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http://dx.doi.org/10.1111/add.14439DOI Listing
http://www.ncbi.nlm.nih.gov/pmc/articles/PMC6421854PMC
February 2019

Attainment of Functional and Social Independence in Adult Survivors of Pediatric CNS Tumors: A Report From the St Jude Lifetime Cohort Study.

J Clin Oncol 2018 09 9;36(27):2762-2769. Epub 2018 Aug 9.

Tara M. Brinkman, Kirsten K. Ness, Zhenghong Li, I-Chan Huang, Kevin R. Krull, Amar Gajjar, Thomas E. Merchant, James L. Klosky, Robyn E. Partin, Ingrid Tonning Olsson, Frederick Boop, Paul Klimo Jr, Wassim Chemaitilly, Raja Khan, Deokumar Srivastava, Leslie L. Robison, Melissa M. Hudson, and Gregory T. Armstrong, St Jude Children's Research Hospital; and Frederick Boop and Paul Klimo Jr, University of Tennessee Health Science Center, Memphis, TN.

Purpose Beyond survival, achieving independence is a primary goal for adult survivors of pediatric CNS tumors. However, the prevalence of and risk factors for failure to achieve independence, assessed with multiple concurrent indicators, have not been examined. Patients and Methods Functional and social independence was assessed in 306 survivors (astrocytoma [n = 130], medulloblastoma [n = 77], ependymoma [n = 36], and other [n = 63]; median current age, 25.3 years [range, 18.9 to 53.1 years]; time since diagnosis, 16.8 years [range, 10.6 to 41.8 years]). Six observed indicators were used to identify latent classes of independence, which included employment, living independently, assistance with personal care, assistance with routine needs, obtaining a driver's license, and marital status. Physical performance impairments were defined as scores < 10th percentile on measures of aerobic capacity, strength, flexibility, balance, mobility, and adaptive function. Multinomial logistic regression estimated odds ratios (ORs) and 95% CIs were calculated for associations of disease/treatment exposures and impairments in physical performance with nonindependence. Results Three classes of independence were identified as independent (40%), moderately independent (34%), and nonindependent (26%). In multivariable models, craniospinal irradiation (OR, 4.20; 95% CI, 1.69 to 10.44) and younger age at diagnosis (OR, 1.24; 95% CI, 1.14 to 1.35) were associated with risk of nonindependence versus independence. Beyond impaired IQ, limitations in aerobic capacity (OR, 5.47; 95% CI, 1.78 to 16.76), flexibility (OR, 3.66; 95% CI, 1.11 to 12.03), and adaptive physical function (OR, 11.54; 95% CI, 3.57 to 37.27) were associated with nonindependence versus independence. Nonindependent survivors reported reduced physical but not mental health-related quality of life compared with independent survivors. Conclusion Sixty percent of survivors of pediatric CNS tumors do not achieve complete independence as adults. Reduction in intensity of primary therapies and interventions that target physical performance and adaptive deficits may help survivors to achieve greater independence.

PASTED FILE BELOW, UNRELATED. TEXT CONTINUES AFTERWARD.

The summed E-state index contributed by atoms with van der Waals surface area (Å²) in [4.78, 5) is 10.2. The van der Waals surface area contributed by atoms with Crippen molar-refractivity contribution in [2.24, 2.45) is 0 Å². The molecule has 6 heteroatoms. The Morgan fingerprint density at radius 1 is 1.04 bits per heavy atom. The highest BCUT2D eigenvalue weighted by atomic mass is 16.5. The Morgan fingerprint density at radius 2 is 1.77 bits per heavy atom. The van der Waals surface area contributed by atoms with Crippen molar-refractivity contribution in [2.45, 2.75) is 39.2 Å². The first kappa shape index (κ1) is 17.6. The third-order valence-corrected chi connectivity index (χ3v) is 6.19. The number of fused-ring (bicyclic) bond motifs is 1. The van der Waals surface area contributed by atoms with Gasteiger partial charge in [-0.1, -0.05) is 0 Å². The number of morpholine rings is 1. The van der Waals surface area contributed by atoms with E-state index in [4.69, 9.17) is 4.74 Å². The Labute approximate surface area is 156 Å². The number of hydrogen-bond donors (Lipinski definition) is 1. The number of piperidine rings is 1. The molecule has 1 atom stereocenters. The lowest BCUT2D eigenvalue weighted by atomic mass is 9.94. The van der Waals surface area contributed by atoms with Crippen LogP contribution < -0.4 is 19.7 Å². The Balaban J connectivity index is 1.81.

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http://dx.doi.org/10.1200/JCO.2018.77.9454DOI Listing
http://www.ncbi.nlm.nih.gov/pmc/articles/PMC6145833PMC
September 2018

Pretreatment Cognition in Patients Diagnosed With Pediatric Brain Tumors.

Pediatr Neurol 2018 02 22;79:28-33. Epub 2017 Nov 22.

Department of Paediatrics, Skåne University Hospital, Lund, Sweden; Department of Clinical Sciences Lund, Paediatrics, Lund University, Lund, Sweden; Department of Psychology, Lund University, Lund, Sweden.

Background: There is a large body of literature identifying risk factors for the long-term cognitive alterations found in survivors of pediatric brain tumors. Less is known about baseline cognitive functioning in this population, but studies suggest that cognitive dysfunctions are often present at the time of diagnosis. This study aimed to identify potential risk factors for lower cognitive function at the time of pediatric brain tumor diagnosis.

Methods: Participants were children and adolescents (n = 101) diagnosed with a pediatric brain tumor between 2006 and 2015, who underwent a pretreatment neuropsychologic assessment. Multivariate regression models were used to estimate the association between gender, age at diagnosis, tumor size and location, increased intracranial pressure, epilepsy, and six different indicators of cognitive functioning.